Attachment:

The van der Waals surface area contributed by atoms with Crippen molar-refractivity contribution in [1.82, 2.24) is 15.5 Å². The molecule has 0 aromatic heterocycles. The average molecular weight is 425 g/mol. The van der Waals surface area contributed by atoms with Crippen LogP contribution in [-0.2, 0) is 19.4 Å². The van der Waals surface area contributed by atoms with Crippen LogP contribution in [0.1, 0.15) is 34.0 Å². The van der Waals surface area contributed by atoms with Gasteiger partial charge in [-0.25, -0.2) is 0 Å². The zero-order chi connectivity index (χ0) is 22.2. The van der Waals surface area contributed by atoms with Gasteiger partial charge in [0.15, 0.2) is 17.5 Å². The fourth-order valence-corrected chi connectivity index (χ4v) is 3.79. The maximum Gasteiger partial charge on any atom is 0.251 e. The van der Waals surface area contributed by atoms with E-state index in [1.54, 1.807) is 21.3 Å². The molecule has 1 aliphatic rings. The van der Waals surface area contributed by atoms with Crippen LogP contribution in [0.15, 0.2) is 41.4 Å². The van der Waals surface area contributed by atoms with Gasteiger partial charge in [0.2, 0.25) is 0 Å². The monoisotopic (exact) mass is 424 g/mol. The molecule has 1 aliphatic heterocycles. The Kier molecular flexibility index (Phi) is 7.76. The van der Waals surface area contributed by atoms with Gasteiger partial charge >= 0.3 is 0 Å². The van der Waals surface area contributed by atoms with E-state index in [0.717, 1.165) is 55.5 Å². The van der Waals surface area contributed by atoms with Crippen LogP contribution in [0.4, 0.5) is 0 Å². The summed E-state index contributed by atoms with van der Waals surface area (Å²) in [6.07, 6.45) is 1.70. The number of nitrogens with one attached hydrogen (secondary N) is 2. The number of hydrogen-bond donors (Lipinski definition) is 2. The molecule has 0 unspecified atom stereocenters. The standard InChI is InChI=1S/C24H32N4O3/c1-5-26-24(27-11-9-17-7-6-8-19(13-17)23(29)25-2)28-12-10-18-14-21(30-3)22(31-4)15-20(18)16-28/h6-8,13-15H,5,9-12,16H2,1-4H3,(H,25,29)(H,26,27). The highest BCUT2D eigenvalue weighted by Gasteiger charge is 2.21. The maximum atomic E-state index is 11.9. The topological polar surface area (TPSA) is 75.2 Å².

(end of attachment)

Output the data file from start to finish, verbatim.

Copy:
The van der Waals surface area contributed by atoms with Crippen molar-refractivity contribution in [1.82, 2.24) is 15.5 Å². The molecule has 0 aromatic heterocycles. The average molecular weight is 425 g/mol. The van der Waals surface area contributed by atoms with Crippen LogP contribution in [-0.2, 0) is 19.4 Å². The van der Waals surface area contributed by atoms with Crippen LogP contribution in [0.1, 0.15) is 34.0 Å². The van der Waals surface area contributed by atoms with Gasteiger partial charge in [-0.25, -0.2) is 0 Å². The zero-order chi connectivity index (χ0) is 22.2. The van der Waals surface area contributed by atoms with Gasteiger partial charge in [0.15, 0.2) is 17.5 Å². The fourth-order valence-corrected chi connectivity index (χ4v) is 3.79. The maximum Gasteiger partial charge on any atom is 0.251 e. The van der Waals surface area contributed by atoms with E-state index in [1.54, 1.807) is 21.3 Å². The molecule has 1 aliphatic rings. The van der Waals surface area contributed by atoms with Crippen LogP contribution in [0.15, 0.2) is 41.4 Å². The van der Waals surface area contributed by atoms with Gasteiger partial charge in [0.2, 0.25) is 0 Å². The monoisotopic (exact) mass is 424 g/mol. The molecule has 1 aliphatic heterocycles. The Kier molecular flexibility index (Phi) is 7.76. The van der Waals surface area contributed by atoms with Gasteiger partial charge >= 0.3 is 0 Å². The van der Waals surface area contributed by atoms with E-state index in [0.717, 1.165) is 55.5 Å². The van der Waals surface area contributed by atoms with Crippen LogP contribution in [0.4, 0.5) is 0 Å². The summed E-state index contributed by atoms with van der Waals surface area (Å²) in [6.07, 6.45) is 1.70. The number of nitrogens with one attached hydrogen (secondary N) is 2. The number of hydrogen-bond donors (Lipinski definition) is 2. The molecule has 0 unspecified atom stereocenters. The standard InChI is InChI=1S/C24H32N4O3/c1-5-26-24(27-11-9-17-7-6-8-19(13-17)23(29)25-2)28-12-10-18-14-21(30-3)22(31-4)15-20(18)16-28/h6-8,13-15H,5,9-12,16H2,1-4H3,(H,25,29)(H,26,27). The highest BCUT2D eigenvalue weighted by Gasteiger charge is 2.21. The maximum atomic E-state index is 11.9. The topological polar surface area (TPSA) is 75.2 Å².